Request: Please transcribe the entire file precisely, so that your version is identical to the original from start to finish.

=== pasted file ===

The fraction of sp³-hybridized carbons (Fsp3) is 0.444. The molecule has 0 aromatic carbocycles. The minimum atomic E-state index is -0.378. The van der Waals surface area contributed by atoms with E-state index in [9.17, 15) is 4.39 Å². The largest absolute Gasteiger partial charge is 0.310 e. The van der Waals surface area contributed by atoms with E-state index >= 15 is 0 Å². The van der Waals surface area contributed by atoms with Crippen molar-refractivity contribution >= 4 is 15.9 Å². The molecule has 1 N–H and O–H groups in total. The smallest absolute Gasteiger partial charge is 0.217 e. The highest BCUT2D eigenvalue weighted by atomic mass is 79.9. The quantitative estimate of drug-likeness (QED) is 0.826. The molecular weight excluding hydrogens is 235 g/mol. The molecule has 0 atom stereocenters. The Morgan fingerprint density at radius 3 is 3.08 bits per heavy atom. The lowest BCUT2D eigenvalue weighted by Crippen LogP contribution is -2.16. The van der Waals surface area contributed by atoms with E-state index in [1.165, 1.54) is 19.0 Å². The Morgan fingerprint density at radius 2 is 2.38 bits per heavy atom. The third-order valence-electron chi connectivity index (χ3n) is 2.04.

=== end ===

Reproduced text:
The fraction of sp³-hybridized carbons (Fsp3) is 0.444. The molecule has 0 aromatic carbocycles. The minimum atomic E-state index is -0.378. The van der Waals surface area contributed by atoms with E-state index in [9.17, 15) is 4.39 Å². The largest absolute Gasteiger partial charge is 0.310 e. The van der Waals surface area contributed by atoms with E-state index >= 15 is 0 Å². The van der Waals surface area contributed by atoms with Crippen molar-refractivity contribution >= 4 is 15.9 Å². The molecule has 1 N–H and O–H groups in total. The smallest absolute Gasteiger partial charge is 0.217 e. The highest BCUT2D eigenvalue weighted by atomic mass is 79.9. The quantitative estimate of drug-likeness (QED) is 0.826. The molecular weight excluding hydrogens is 235 g/mol. The molecule has 0 atom stereocenters. The Morgan fingerprint density at radius 3 is 3.08 bits per heavy atom. The lowest BCUT2D eigenvalue weighted by Crippen LogP contribution is -2.16. The van der Waals surface area contributed by atoms with E-state index in [1.165, 1.54) is 19.0 Å². The Morgan fingerprint density at radius 2 is 2.38 bits per heavy atom. The third-order valence-electron chi connectivity index (χ3n) is 2.04.